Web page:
U. of Michigan Struggles Over Its Campus Reopening | #students | #parents

The University of Michigan at Ann Arbor faculty has flirted with voting no confidence in its president a few times in the institution’s 200-year history. In 1954, faculty members wrist-slapped President Harlan H. Hatcher’s handling of the dismissal of a trio of professors for their alleged Communist affiliations. Most recently, in 2002, they threatened a no-confidence vote over a faculty grievance process. But it appears they always stopped short of using the ultimate — albeit symbolic — faculty admonishment tool.

That changed on Wednesday — well, maybe.

During a meeting attended by more than 2,000 faculty members — an eye-popping number that’s the product of both inflamed passions and the ease of attendance in the Zoom era — 957 faculty members voted in favor of a motion of no confidence in President Mark S. Schlissel for his handling of the university’s reopening, narrowly edging out the 953 who voted against it. But it was unclear on Wednesday night whether the motion had passed, because 184 faculty members abstained. If an abstention counts as a negative vote — and that’s how a senate secretary said it works, to the uproar of many faculty members — the motion failed because it didn’t get majority support.

A significant percentage of those who care to vote, and technically a majority of them, voted ‘no confidence.’

At best, Schlissel avoided official faculty condemnation, with an asterisk. The motion states that members of the community have “exhausted all channels of communication to express their grave concerns about reopening plans,” and that Schlissel “has shown little substantial changes in policy in response to expressed concerns.” A no-confidence vote in the university’s reopening plan, meanwhile, narrowly failed, 915 to 991, with 198 abstentions.

The no-confidence votes follow weeks of upheaval that included a graduate-assistant strike — a rare move for the storied Graduate Employees’ Organization — that roiled the campus. Graduate assistants stopped teaching and took to a socially distanced picket line to demand more coronavirus testing, better representation in pandemic-related decision making, and time-to-degree extensions. A group of resident advisers joined them, and undergraduates who tested positive for Covid-19 took to TikTok to file bleak dispatches from quarantine apartments provided by the university (“We were given one roll of toilet paper,” one student said, holding up a single-ply roll in an otherwise barren apartment lacking even a microwave).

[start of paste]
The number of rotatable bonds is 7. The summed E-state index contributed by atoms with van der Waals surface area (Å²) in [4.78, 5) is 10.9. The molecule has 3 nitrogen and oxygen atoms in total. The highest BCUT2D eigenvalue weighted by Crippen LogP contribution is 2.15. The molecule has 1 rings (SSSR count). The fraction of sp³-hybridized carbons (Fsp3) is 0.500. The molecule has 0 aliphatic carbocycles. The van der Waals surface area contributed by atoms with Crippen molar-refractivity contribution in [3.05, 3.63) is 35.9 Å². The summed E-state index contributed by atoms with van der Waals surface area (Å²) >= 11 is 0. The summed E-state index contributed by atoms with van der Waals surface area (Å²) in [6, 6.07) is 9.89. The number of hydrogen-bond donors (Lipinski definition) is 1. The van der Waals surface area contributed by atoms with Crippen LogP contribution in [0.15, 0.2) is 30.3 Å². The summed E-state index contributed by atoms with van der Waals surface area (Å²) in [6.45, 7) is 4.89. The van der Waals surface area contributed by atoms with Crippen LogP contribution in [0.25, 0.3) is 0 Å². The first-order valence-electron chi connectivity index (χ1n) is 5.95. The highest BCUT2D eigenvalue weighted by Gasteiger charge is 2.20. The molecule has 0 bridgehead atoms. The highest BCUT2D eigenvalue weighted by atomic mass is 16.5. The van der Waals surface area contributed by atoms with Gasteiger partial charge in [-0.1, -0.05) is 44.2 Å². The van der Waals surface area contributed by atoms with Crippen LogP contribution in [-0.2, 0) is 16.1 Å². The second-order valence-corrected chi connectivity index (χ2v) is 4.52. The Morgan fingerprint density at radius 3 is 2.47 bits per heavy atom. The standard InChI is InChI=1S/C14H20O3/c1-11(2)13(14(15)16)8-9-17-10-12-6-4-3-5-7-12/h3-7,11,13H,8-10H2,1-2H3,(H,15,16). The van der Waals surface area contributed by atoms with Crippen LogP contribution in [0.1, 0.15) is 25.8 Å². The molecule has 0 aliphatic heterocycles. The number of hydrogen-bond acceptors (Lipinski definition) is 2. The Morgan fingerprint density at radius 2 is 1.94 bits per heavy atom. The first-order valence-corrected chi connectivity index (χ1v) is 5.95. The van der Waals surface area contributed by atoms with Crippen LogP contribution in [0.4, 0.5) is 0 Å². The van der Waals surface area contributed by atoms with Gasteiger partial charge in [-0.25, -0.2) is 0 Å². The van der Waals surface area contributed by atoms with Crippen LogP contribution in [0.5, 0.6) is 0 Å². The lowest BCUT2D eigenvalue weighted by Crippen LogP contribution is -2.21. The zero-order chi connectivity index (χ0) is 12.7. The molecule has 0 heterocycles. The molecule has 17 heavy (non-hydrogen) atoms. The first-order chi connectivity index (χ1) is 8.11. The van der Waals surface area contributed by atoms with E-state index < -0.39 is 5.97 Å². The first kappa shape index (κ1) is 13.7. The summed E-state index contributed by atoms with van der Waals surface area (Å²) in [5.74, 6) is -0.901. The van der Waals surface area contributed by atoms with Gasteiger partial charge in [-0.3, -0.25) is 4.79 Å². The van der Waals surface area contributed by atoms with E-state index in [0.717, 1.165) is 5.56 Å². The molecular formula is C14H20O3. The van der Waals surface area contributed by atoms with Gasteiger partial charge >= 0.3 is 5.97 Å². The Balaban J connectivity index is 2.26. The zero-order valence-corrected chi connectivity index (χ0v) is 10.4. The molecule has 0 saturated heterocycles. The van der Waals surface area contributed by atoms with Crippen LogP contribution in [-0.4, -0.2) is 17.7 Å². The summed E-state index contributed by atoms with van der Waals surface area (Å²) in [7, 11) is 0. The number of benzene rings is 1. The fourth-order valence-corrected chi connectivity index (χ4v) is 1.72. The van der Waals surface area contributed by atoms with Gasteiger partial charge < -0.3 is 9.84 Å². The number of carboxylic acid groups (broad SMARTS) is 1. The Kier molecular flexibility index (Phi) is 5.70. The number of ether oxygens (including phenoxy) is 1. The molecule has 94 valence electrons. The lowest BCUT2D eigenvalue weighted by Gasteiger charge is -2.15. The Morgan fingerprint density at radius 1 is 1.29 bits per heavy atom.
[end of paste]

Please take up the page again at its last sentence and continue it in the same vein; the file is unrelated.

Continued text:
“At this point, there’s not a constituency on campus that hasn’t complained about the reopening process,” said Kentaro Toyama, a professor of community information and one of three faculty members who put forward the no-confidence motion. “The administration has basically acted like a dictatorship, not as an American public university you’d hope would be a beacon of deliberative democracy. The university should implement a policy in our bylaws that basically says never again will the administration make decisions of this magnitude without serious consultation of all stakeholders.”

While he was still in the faculty-senate meeting Wednesday night, Toyama wrote in an email that “a significant percentage of those who care to vote, and technically a majority of them, voted ‘no confidence.’”

The unrest unfolding in recent days at the university has taken aim directly at the leadership of Schlissel, whom faculty and graduate students have accused of increasingly top-down leadership, inadequate coronavirus testing, and the fall semester’s Original Sin of deciding to be in-person in the first place, against the guidance of a committee he appointed.

Unease Over Reopening

The situation shows that even universities that have, until now at least, avoided the major outbreaks among students that have forced other campuses to move online can’t avoid the general community unease of navigating an in-person semester during a pandemic. (Critics argue that the official tally of Covid cases could be low at Michigan because of testing that isn’t randomized and is a fraction of what’s conducted at, for example, the University of Illinois at Urbana-Champaign.)

Schlissel declined to comment for this story through a spokesman. Last week, he and Susan M. Collins, the provost, acknowledged in an email to the campus community that the university “feels fractured.” But he defended his administration’s responsiveness to the strikers’ concerns, saying the university “addressed nearly all of the issues” raised by the union in a proposal that union membership rejected last week.